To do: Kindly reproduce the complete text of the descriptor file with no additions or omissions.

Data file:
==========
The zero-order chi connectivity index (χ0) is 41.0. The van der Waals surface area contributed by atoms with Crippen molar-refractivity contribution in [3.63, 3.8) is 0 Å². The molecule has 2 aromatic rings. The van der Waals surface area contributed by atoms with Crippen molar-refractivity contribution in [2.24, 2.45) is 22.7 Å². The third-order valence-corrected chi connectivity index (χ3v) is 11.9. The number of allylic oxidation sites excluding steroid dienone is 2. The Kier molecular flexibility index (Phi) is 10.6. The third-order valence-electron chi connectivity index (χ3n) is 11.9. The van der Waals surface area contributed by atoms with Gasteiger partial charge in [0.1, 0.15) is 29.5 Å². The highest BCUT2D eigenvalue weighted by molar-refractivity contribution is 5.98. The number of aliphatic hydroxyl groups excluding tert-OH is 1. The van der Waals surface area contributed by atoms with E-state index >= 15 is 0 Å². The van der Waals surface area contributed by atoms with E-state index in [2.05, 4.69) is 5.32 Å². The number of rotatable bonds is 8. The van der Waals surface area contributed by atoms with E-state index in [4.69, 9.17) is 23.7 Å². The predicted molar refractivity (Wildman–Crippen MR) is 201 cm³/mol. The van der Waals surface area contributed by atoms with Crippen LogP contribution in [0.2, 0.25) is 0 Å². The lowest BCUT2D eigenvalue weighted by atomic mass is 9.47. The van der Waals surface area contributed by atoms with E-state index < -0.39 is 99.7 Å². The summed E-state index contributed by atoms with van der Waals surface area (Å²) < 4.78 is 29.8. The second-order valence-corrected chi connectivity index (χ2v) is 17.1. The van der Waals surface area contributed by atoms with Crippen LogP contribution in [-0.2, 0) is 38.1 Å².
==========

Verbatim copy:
The zero-order chi connectivity index (χ0) is 41.0. The van der Waals surface area contributed by atoms with Crippen molar-refractivity contribution in [3.63, 3.8) is 0 Å². The molecule has 2 aromatic rings. The van der Waals surface area contributed by atoms with Crippen molar-refractivity contribution in [2.24, 2.45) is 22.7 Å². The third-order valence-corrected chi connectivity index (χ3v) is 11.9. The number of allylic oxidation sites excluding steroid dienone is 2. The Kier molecular flexibility index (Phi) is 10.6. The third-order valence-electron chi connectivity index (χ3n) is 11.9. The van der Waals surface area contributed by atoms with Gasteiger partial charge in [0.1, 0.15) is 29.5 Å². The highest BCUT2D eigenvalue weighted by molar-refractivity contribution is 5.98. The number of aliphatic hydroxyl groups excluding tert-OH is 1. The van der Waals surface area contributed by atoms with E-state index >= 15 is 0 Å². The van der Waals surface area contributed by atoms with E-state index in [2.05, 4.69) is 5.32 Å². The number of rotatable bonds is 8. The van der Waals surface area contributed by atoms with E-state index in [4.69, 9.17) is 23.7 Å². The predicted molar refractivity (Wildman–Crippen MR) is 201 cm³/mol. The van der Waals surface area contributed by atoms with Crippen LogP contribution in [0.2, 0.25) is 0 Å². The lowest BCUT2D eigenvalue weighted by atomic mass is 9.47. The van der Waals surface area contributed by atoms with E-state index < -0.39 is 99.7 Å². The summed E-state index contributed by atoms with van der Waals surface area (Å²) < 4.78 is 29.8. The second-order valence-corrected chi connectivity index (χ2v) is 17.1. The van der Waals surface area contributed by atoms with Crippen LogP contribution in [-0.2, 0) is 38.1 Å².